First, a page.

Since the individual domains of the signal peptide have different roles in protein targeting and translocation (Choi and Lee 2004; Lehnhardt et al. 2012), we hypothesized that the secretion efficiency of a recombinant protein can be influenced by modifying the signal peptide domains. In screening the Set I novel signal peptides to investigate this hypothesis, NSP2, NSP3 and NSP4 improved or maintained the secretion of ATH35L into cell culture medium (Fig. 3). In contrast, NSP1, NSP5 and NSP6 reduced the ATH35L secretion (Fig. 3). Several studies have shown that the net positive charge of basic residues in the n-domain is an important feature the highly basic n-domain promotes the interactions of the n-domain with SRP, influencing the translocation of a recombinant protein and removing basic residues from signal peptides reduced the rate of recombinant protein export (Hikita and Mizushima 1992a, b; Low et al. 2013; Nesmeyanova et al. 1997; Nilsson et al. 2015; Peterson et al. 2003; Tian and Bernstein 2009). Consistent with these observations, in this study, the n-domain of dsbAss has higher positive net charge (+2) than the n-domain of pelBss (+1), and signal peptides containing the n-domain of dsbAss (NSP2, NSP3 and NSP4) showed more favorable translocation of ATH35L.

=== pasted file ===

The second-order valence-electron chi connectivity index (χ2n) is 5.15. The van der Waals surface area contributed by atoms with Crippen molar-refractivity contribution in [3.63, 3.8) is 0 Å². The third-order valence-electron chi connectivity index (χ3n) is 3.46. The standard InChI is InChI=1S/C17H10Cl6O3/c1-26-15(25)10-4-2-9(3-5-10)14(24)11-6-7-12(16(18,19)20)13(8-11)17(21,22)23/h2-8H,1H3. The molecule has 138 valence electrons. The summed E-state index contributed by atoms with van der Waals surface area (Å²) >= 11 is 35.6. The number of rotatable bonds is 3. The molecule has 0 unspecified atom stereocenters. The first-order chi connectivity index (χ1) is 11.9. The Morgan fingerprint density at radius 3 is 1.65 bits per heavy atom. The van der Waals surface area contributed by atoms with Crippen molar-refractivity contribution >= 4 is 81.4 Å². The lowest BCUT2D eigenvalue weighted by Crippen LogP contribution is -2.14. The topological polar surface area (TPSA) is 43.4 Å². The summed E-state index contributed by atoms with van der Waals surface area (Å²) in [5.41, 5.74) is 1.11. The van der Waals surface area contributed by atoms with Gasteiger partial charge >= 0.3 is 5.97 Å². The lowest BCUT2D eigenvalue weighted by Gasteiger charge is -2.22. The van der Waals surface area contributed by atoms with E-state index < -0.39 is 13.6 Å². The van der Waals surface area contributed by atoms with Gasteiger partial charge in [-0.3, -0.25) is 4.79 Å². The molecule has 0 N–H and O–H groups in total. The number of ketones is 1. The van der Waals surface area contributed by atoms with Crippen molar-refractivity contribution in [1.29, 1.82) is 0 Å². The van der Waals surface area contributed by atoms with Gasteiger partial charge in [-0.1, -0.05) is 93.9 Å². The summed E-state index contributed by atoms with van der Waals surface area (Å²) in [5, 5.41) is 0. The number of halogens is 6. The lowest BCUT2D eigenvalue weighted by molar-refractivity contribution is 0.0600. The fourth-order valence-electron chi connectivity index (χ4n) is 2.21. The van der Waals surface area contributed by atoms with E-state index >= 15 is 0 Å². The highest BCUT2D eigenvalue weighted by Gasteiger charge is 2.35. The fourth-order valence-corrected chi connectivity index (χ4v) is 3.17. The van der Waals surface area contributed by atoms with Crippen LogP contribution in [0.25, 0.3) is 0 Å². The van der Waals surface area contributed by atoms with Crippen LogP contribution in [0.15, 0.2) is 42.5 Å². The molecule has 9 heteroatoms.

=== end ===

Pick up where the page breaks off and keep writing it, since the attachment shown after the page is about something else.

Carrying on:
NSP2, NSP3 and NSP4 contain a favorable n-domain (D–N) for ATH35L secretion (Figs. 2b and 3). Nevertheless, these signal peptides varied in the secretion of ATH35L and only NSP2 and NSP4 positively impacted the ATH35L secretion over dsbAss (Fig. 3). One of their structural differences is that NSP2 and NSP4 have the h-domain of pelBss (P–H) and NSP3 has the h-domain of dsbAss (D–H). Previous studies have shown that the h-domain also plays a critical role in its secretion activity and total hydrophobicity of the h-region is a key determinant of secretion efficiency (Choi and Lee 2004; Duffy et al. 2010; Hikita and Mizushima 1992a; Sjostrom et al. 1987; Zanen et al. 2005). Additionally, increased total hydrophobicity in the h-domain of signal peptides has been demonstrated to improve recombinant protein secretion (Chou and Kendall 1990; Jonet et al. 2012; Klatt and Konthur 2012). Thus, we analyzed total hydrophobicity values of the h-domain for the selected E. coli signal peptides including NSP4b and NSP4c (Table 4). Interestingly, the h-domain of NSP2 and NSP4 (P–H) has a lower total hydrophobicity than the h-domain of NSP3 (D–H). Since NSP2, NSP3 and NSP4 share the same n-domain, variation in the basic amino acid residues in the n-domain cannot explain the differences in ATH35L secretion observed with these signal peptides. Similarly, the h-domain of phoAss has the highest hydrophobicity among the selected E. coli signal peptides (phoAss > dsbAss > pelBss; Table 4), but dsbAss showed better ATH35L secretion efficiency than phoAss (Fig. 1). Moreover, the ATH35L secretion efficiency was reduced for NSP4b regardless of the increased total hydrophobicity by using substitution of amino acid residues in the h-domain with polyleucine (Fig. 2c; Table 4). This observed lack of correlation of overall h-domain hydrophobicity with secretion may be associated with the composition of the hydrophobic amino acid residues. Several studies have noted that the composition of hydrophobic amino acids in the h-domain are not random and the organization of hydrophobic residues in the h-domain of signal peptide is important for leading the translocation of a recombinant protein in secretion process (Duffy et al. 2010; Lehnhardt et al. 2012). Thus, this would explain why NSP4b with its homogeneous hydrophobic h-domain, significantly decreased the secretion of ATH35L (Fig. 4; Table 4). Not surprisingly, hydrophobic amino acids in the h-domain are required for secretion because when the NSP4 h-domain hydrophobicity was demolished by replacing all residues in the h-domain with polyalanine in NSP4c, there was failure of ATH35L secretion. This suggests that placing strong hydrophobic amino acid residues in the signal peptide are required for the secretion of a recombinant protein, but the composition of amino acids in the h-domain is more critical than merely increasing total hydrophobicity to improve secretion of recombinant proteins.